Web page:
Do I want to be committed for 18+ years to care for a child or (fill in the blank with anything else I think of)?
There are pros and cons to both, of course. At this point in my life, whichever choice I make is irreversible. And the option to do both is certainly more challenging since I would be raising a child alone. (I am completely separating my desire for a mate from this because I believe you can fall in love at any point in your lifetime. You don’t run out of time for that. You do however run out of time to create biological babies – and it’s too late for me to freeze my eggs.).
Being smacked in the face with women who aren’t even out in public in their own city screams of every fear I’ve ever had about being a parent.
I look at women who are mothers and I admire the loving, nurturing and care taking in them. I fear that it’s a skill I don’t possess. I have some personal limitations that have given me pause on procreation:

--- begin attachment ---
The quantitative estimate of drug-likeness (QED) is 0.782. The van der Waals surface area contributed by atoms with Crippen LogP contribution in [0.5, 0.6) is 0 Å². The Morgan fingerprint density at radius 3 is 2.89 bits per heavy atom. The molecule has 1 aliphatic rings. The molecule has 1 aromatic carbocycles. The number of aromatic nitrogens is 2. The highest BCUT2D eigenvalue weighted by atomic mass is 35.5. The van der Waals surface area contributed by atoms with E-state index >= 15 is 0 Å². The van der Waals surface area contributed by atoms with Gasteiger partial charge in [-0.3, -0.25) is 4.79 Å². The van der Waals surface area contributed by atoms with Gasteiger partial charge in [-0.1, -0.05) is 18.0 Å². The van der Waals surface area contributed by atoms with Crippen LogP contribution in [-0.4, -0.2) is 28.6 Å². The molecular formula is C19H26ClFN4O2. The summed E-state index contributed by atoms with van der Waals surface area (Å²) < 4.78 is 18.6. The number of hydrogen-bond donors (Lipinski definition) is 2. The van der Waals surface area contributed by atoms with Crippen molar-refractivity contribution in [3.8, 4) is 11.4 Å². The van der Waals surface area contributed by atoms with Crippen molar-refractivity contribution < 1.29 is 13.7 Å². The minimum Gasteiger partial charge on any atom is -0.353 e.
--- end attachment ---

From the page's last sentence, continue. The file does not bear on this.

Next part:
I’m no domestic diva – I prefer beauty products over the latest cleaning products
I’m not into cleaning or other domesticated chores. And even when I was discussing the possibility of having a baby by myself with my mom, I said I thought the first two years are all about feeding, changing diapers, cleaning them up, etc, I could just outsource that to a nanny. I thought, my value as a parent wouldn’t really come into play until it was time to read to them and teach them stuff.
Janice gently said (and mom Janice isn’t typically gentle), that the first two years couldn’t be outsourced. They are about bonding.
It made me think, would I still be happy on the 12th night in a row, at home alone mopping up spit-up and doing laundry (who am I kidding, laundry CAN’T be a bonding experience. I’m outsourcing that). Would I be happy with that choice?
Or, how about when I’m 80 and living in a retirement village and other people’s children and grandchildren come to visit them and I’m that weird old lady that keeps asking strangers if they want to look at my photos or hear my stories.
Or maybe I could be the one to find the balance of both? But how could that be possible, when I’m witnessing that out of a city of 25 million, the females are relegated to home after dark?